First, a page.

On another note, enough paid alpha groups already! It's not alpha if everyone's doing it. That's beta.
Complementing my last wish, there has been talk of "good actors" of late, with a vague focus on high morale customers, founders, etc. To everybody, this means different things. Do we want bastions of decentralisation? High-powered traders and marketers to promote further degen opportunities? Builders committed to the ongoing development and relevance of web3 tech? The answer lies somewhere between, and as a collective, we'd be doing ourselves a big favour to define it and act with some solidarity.
Without decentralisation, much of this space's magic is lost, consumer power is reduced, and heavy regulation impairs traders and builders alike. Without vivacious traders and marketing, there's no stimulus for development nor impetus to maintain decentralisation. Without builders, progress stalls, and we lose the need for either of the other two. If we want web3 to succeed, we need to realise the interconnectedness of each group and stress accountability for our actions. For founders, this is obvious (*ahem* SBF). For consumers, we need to reduce behavioural toxicity to allow the space to breathe. There's give and take with everything, but if the common goal is to build a thriving web3 space and become early adopters of revolutionary technology, it's best we unite behind that and clear out all the "quick money" actors and irresponsible founders. This involves identifying and elevating the right people with a genuine love for web3, innovation, and community rather than those motivated solely by attention or money. Morality is the best form of decentralised self-regulation.
It's dope seeing the charitable nature of the NFT space - I recall countless giveaways, sales and projects pledging proceeds to numerous charities and causes. Sadly, there are equally as many projects using charity as a focal point of their sales pitch and siphoning funds for themselves. Next year, I'd love to see more transparency: receipts, publicly accessible blockchain transactions and overt collaborations, with a departure of consumers in the absence of these conditions. If charity is the main pitch and there is no evidence to back it up, it's tantamount to a shady middle-man, and who needs that? Manipulating people's kindness is low, but this is the real world, and we need to collectively do a better job of protecting ourselves from scammy insincerity.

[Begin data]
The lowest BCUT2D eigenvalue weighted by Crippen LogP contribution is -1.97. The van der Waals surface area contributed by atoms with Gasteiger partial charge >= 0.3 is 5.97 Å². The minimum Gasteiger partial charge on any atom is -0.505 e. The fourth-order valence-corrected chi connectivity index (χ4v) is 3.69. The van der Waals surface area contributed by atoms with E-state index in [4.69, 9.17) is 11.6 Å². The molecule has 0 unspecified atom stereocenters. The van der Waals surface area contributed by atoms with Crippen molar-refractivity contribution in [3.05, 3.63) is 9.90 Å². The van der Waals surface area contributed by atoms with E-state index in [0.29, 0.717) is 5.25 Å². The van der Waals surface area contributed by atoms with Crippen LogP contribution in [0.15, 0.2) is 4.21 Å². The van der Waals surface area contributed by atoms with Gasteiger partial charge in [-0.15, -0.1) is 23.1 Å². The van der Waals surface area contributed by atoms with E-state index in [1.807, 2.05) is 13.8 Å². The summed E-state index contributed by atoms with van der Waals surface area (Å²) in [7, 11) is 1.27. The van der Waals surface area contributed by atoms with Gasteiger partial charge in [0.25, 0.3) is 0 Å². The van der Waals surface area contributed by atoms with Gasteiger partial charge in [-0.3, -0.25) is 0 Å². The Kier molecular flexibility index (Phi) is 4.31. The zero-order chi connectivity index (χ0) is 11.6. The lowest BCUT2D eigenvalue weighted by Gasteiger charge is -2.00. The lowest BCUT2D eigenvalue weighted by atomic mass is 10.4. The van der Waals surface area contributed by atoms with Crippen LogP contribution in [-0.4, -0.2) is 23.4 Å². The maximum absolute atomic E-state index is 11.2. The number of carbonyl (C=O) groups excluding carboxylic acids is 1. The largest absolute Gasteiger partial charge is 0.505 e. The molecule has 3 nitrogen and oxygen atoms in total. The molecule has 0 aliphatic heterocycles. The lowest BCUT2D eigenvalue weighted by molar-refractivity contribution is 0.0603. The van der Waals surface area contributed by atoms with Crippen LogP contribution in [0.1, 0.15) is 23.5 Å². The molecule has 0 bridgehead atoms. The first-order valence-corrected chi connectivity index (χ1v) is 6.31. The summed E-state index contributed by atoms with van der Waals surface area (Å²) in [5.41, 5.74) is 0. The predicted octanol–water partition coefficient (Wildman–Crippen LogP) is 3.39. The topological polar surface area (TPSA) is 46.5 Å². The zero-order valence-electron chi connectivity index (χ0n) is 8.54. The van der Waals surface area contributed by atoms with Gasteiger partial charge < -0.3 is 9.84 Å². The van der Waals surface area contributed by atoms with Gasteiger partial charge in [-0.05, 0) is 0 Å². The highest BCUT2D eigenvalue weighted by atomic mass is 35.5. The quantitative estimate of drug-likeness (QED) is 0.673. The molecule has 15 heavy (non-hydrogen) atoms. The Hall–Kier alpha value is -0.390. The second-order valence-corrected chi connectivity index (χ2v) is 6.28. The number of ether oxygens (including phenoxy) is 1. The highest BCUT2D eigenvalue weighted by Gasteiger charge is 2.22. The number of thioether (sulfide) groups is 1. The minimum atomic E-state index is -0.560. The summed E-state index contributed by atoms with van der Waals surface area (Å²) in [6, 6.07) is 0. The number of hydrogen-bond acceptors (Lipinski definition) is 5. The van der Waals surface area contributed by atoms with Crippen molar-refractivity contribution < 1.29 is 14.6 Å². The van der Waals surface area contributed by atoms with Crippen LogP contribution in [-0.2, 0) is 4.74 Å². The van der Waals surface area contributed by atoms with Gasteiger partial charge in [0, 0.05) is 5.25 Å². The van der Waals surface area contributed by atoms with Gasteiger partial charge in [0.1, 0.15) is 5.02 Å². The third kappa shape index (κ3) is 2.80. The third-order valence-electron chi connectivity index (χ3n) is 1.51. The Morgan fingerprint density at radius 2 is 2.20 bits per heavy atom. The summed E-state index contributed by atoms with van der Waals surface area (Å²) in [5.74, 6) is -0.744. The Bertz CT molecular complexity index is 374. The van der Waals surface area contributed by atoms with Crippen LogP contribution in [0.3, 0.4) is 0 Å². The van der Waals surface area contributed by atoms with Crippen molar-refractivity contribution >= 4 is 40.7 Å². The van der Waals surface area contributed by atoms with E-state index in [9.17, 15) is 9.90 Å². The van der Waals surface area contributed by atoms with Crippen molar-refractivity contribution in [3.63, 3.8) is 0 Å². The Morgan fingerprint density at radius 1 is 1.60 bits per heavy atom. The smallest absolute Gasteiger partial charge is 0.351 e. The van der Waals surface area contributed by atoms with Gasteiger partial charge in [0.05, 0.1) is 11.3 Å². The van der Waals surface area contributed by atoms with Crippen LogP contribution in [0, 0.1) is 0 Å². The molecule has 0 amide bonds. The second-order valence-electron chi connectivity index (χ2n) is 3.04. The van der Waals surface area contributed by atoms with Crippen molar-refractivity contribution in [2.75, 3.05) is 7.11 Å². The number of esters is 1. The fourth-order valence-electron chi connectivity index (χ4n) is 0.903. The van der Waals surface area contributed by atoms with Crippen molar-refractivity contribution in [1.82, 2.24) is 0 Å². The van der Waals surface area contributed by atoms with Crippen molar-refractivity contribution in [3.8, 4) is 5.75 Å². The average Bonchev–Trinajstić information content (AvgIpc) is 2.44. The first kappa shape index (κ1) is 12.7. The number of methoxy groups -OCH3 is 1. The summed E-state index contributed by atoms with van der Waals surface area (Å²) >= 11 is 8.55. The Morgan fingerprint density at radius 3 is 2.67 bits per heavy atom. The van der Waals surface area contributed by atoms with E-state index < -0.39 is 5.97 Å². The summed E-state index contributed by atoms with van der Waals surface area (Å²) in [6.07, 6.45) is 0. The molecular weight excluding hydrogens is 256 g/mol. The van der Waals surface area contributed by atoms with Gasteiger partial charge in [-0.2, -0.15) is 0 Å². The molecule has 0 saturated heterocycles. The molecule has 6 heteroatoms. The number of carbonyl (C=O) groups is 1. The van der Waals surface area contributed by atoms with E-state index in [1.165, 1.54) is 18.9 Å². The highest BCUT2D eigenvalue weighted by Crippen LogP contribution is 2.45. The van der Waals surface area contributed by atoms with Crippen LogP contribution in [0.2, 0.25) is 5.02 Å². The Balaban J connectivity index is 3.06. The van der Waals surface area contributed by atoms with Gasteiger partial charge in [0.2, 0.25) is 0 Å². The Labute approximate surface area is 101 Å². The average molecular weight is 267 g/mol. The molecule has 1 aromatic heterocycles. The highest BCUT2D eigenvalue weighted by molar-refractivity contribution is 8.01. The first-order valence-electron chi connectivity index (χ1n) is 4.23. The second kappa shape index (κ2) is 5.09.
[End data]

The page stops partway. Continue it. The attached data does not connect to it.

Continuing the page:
On a similar note, all of the grandstanding about "X" empowerment... underscoring certain teams and projects is unnerving and, quite frankly, superfluous. In a space filled chiefly with anons who don't reveal their arbitrary personal characteristics. I'm instantly cautious of these lacklustre attempts at social justice - they strike me as nothing more than a marketing ploy that seeks to manipulate consumers' good intentions. For instance, as a woman in the web3 space, I'm quite happy to just be treated like everybody else. I find the constant obsession surrounding gender somewhat disconcerting. Not to mention hollow. Someone tweets #WomenInNFTs and then proceeds to simp a waifu collection or engage in a hormonally-driven meta. Which is fine, of course - just treat everyone with respect and leave it at that. White knights be gone.
I'd like to see an expansion in web3's reach. If your project only has a website, Discord and Twitter, how would someone outside the space possibly find it? There are plenty of non-web3 native platforms like Instagram, TikTok and in-person, which we progressed considerably in 2022. We should also try to eliminate international barriers. Most internet searches for NFTs come from non-English speaking countries. Cross-cultural dialogue and translation should be a focus point for future globally-minded projects. It's great that certain art and products have universal desirability, but we should continue to build communities that involve and welcome an international crowd.
This is less specific to the NFT space and moreso, y'know, the world. I know it's in season, but eggnog really isn't that good. More Jasmine Tea, please. And with that - happy holidays!
Special thanks to @notPeterNFT @mickross_ @s3alec @TheKrka @jpegy_ for some great discussion points.